According to the homeowner, it had been doing this running/shutting down for a few times (they kept turning it off and back on later) before they ever called me for help. And on one of these occasions, it shut down and the power had not been turned off for a good while. When I arrived on the last visit, the power was still on - fan motor was overheating and I heard the compressor attempt to come back on, then switch off again (overheat cut-out I assume?)

Would all this draw too much amps (compressor) and burn that terminal connection (the spade connector only)? I believe it was the Run terminal.

JJboy 07-08-2012 06:08 PM

check the contactor...

justplumducky 07-08-2012 06:25 PM

Will do JJboy, thx.

beenthere 07-08-2012 06:30 PM

The compressor will run hot when the fan locks up like that, and can over heat the connectors. As above, check the contactor, as it can over heat from this also, and burn the contacts.

Now the bad news. The compressor may have been damaged from running like this. Depending how long they left it run like this.

justplumducky 07-08-2012 09:08 PM

Last time I looked at it (at which point I told them to not attempt to run it anymore), the suction line was cold with plenty of condensation on it, so I hope that's an indicator that it's still Ok (compressor).

That was a problem I didn't expect - the wife turned it on last time in attempt to use this package unit's blower to circulate air in the home - it shut down (cond. fan motor I mean) and was left in that state for quite a while (power still on). Your point about possible compressor damage is well taken.

We'll get a new motor (and appropriate capacitor) and check the contactor. Homeowner may want to change the motor himself, but I'll be checking it and starting it up when he's done (whenever he gets to it). Report back when we get it running again.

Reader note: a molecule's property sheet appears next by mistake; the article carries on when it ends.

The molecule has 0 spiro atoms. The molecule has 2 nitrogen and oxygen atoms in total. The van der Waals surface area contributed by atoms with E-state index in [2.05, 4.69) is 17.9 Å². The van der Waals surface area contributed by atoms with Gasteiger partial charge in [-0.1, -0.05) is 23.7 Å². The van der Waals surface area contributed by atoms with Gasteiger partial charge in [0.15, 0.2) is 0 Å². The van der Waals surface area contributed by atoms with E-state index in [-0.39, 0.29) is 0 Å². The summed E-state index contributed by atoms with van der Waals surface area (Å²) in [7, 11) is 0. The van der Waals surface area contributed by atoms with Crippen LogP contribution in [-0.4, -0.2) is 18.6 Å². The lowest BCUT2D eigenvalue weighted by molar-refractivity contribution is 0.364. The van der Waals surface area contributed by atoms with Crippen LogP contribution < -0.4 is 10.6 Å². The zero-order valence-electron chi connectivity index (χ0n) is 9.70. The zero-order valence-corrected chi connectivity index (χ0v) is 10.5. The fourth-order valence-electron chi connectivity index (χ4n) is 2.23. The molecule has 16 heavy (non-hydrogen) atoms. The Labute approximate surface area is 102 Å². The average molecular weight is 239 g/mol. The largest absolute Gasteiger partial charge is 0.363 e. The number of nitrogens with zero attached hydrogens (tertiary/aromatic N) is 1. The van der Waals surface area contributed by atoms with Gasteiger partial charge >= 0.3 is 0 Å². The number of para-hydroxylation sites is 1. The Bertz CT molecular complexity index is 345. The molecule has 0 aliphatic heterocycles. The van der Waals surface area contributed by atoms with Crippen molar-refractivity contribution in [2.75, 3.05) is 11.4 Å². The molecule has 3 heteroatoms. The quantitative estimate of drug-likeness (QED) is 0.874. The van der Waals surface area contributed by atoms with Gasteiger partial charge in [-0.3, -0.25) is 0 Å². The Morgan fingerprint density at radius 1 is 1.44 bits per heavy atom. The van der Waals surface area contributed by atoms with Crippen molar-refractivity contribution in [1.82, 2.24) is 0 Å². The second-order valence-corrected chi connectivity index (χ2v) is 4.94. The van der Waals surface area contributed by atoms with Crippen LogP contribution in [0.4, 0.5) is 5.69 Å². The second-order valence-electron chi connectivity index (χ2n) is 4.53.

Thx so much for your help.

justplumducky 07-14-2012 10:18 AM

New motor (and matched capacitor) is running great, thank you beenthere and jjboy. Contactor is Ok and compressor is Ok and cooling good.

Big difference in the amount of air pushed out the top by that new motor. That should also improve cooling a bit?

Data plate on this package unit says Date of Manuf: '88. Will a motor usually last that long? The motor didn't have any vents on it for cooling - was closed on both ends. Apparently the cooling from the air circulation thru condenser, over the motor and out the top is enough.

Also had a small metal plug in a channel leading to the bearing (non-shaft side), for oiling apparently (a tech at Allexperts told me there wouldn't be any place to oil the motor). Maybe he didn't realize it was an old motor.

beenthere 07-14-2012 02:36 PM

Yep, it will help it to cool the house better. See a fair number of 20 plus year old condenser fan motors.